First of all, it wanted to legitimize a haphazard practice with respect to indemnity agreements.

It wanted to announce the principle that at least in Maryland, indemnity agreements were valid.

Your Honors know that there is a split of authority around the country on whether indemnity agreements are valid, public policy documents, they are for these purposes in Maryland.

Obviously, we can affect the public policy of Virginia or Pennsylvania and did not purport to.

That is why it is restricted to indemnity agreements in Maryland.

Now, it is interesting too that there are five other out-of-state processors who have gained the benefits over the years of the Maryland program but only one, Alexandria has brought this suit.

Now, the reason is, the other processors have just shifted their ground and it have obtained vehicles more readily under the Wrecker’s Certificate and had it relied on indemnity agreements.

This I think illustrates in response to an earlier question that this is an equal possibility.

Now, a second reason—

William H. Rehnquist:

Does the record show that their input is as great under these alternative methods as it was before?

Henry R. Lord:

The record indicates such as the record is on this point that for — in a couple of specific instances attested to by an affidavit of a Mr. Giddleson(ph), an officer of Alexandria that several towers have not delivered the quantity of vehicles after July 1, 1974 to Alexandria that they delivered prior to that.

But the record also shows that the money figures are unpersuasive and may help the State, there is no loss of revenue established, further establishes however, and equally, importantly that there other sources of vehicles and in fact those sources picked up after in Alexandria’s case after the 74 Amendment.

The second justification and under the McGowan, Dandridge, and San Antonio School District cases, these justifications are clearly satisfactory are that owners gain additional protection.

Because under these agreements, an owner can look to a Maryland processor, put yourself if you will in the situation of an owner whose vehicle has been wrongfully taken.

If it has been destroyed by an out-of-state processor with no contacts in Maryland, not subject to process in Maryland and our position is firmly contrary to a statement in the District Court’s opinion, Alexandria is not subject to process in Maryland under any fair reading of our long arm statute where this Court principles.

(Inaudible).

Henry R. Lord:

What I am saying you—

Byron R. White:

Did you not say that the State would be barred by the constitution to have a long arm statute that would reach them.

Henry R. Lord:

I have not got to that your Honor, what I am saying right now for a Maryland resident whose been wronged — whose car has been wrongfully destroyed in Virginia, he has no relief in the Maryland Courts but —

Byron R. White:

But under the existing Maryland Law —

Henry R. Lord:

That is right.

That is possible that that could be expanded and broadened in light of this Court Holdings but as it stands now he would have to go to Virginia to get relief.

Harry A. Blackmun:

This is the owner of an eight-year-old inoperable vehicle hulk.

Henry R. Lord:

Right.

Inoperable of course, could mean a that a part or two, was defective—

Harry A. Blackmun:

— Without an engine, among other things?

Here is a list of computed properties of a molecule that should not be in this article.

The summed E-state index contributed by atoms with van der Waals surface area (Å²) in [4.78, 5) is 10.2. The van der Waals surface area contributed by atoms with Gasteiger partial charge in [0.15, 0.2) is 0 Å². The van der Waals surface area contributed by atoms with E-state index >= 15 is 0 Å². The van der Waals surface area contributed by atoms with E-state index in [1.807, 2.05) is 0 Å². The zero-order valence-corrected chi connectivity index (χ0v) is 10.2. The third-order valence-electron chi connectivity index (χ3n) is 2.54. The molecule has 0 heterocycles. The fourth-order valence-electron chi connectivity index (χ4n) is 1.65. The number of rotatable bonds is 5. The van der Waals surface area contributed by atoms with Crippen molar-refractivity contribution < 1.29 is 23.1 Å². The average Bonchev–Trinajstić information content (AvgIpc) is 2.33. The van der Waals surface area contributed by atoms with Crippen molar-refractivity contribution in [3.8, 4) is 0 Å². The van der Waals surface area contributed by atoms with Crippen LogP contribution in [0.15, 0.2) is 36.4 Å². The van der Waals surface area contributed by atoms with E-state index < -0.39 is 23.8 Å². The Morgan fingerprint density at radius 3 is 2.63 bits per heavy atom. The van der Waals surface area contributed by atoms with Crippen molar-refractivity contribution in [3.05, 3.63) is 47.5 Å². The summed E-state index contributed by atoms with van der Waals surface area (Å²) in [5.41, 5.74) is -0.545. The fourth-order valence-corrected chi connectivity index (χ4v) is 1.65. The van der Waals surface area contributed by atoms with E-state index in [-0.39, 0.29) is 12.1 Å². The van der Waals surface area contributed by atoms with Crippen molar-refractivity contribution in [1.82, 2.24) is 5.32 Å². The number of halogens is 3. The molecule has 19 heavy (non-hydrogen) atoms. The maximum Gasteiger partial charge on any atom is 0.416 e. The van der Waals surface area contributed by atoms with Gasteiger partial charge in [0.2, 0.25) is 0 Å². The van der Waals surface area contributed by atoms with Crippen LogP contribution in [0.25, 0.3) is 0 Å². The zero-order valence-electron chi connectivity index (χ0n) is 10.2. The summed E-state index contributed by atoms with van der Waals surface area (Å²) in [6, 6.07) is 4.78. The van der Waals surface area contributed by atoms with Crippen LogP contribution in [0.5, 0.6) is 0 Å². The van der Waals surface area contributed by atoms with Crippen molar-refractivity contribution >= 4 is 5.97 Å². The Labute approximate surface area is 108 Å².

Henry R. Lord:

No, without an engine is one category, otherwise inoperable is a second category and that could simply mean that –.

(Inaudible)

Henry R. Lord:

I think, we have discussed that before our argument.

That may be pressing it.

Harry A. Blackmun:

(Inaudible)

Henry R. Lord:

But if it needed a new spark plug, I think it would be inoperable.

Harry A. Blackmun:

And if some of these are made of pure gold, this is such a valuable right on the part of the owner.

Henry R. Lord:

Well, I guess beauty is in the eye of beholder, your Honor.

I think if the owner is entitled, he may have a vehicle that he has been holding for a future appreciation in his mind at least.[Laughter]

(Inaudible)

Henry R. Lord:

I do not have any idea your Honor.

But what I am saying is since this statute has been in effect at least says that the owner can go against the Maryland processor and in effect there is a second string to his bow.

(Inaudible)

Henry R. Lord:

No.

(Inaudible)

Henry R. Lord:

The first reason is the legitimization of these agreements in the first place, only in Maryland.

The second is—

William J. Brennan, Jr.:

(Inaudible) Alexandria is a person for purpose of the—

Henry R. Lord:

That is correct.

William J. Brennan, Jr.:

Upon that premise but you do not concede.

Henry R. Lord:

And – but in—

Harry A. Blackmun:

(Inaudible) at all to keep the body payments within the state of Maryland?

Henry R. Lord:

Your honor, I do not see how can you define that for this record at all.

The simple way to—

Harry A. Blackmun:

The one reason would be that they might pick up Maryland income tax on them.

But they do not from Alexandria maybe I do not know.

Henry R. Lord:

I think that is an addition of justification, Your Honor.

It is but I think it raises questions that is simply are not in this case.

Harry A. Blackmun:

Precisely, it raises some constitutional questions.

Henry R. Lord:

Right.

Harry A. Blackmun:

And is that why you are avoiding it?

Henry R. Lord:

Not at all, I think all we have to show under Equal Protection is that there are rational reasons that legislators at least could have thought.

Harry A. Blackmun:

What is the third?

Henry R. Lord:

The third reason your Honor is that there is a tendency to have bounty payments come only on vehicles abandoned in Maryland if they are delivered to Maryland processors under indemnity agreement.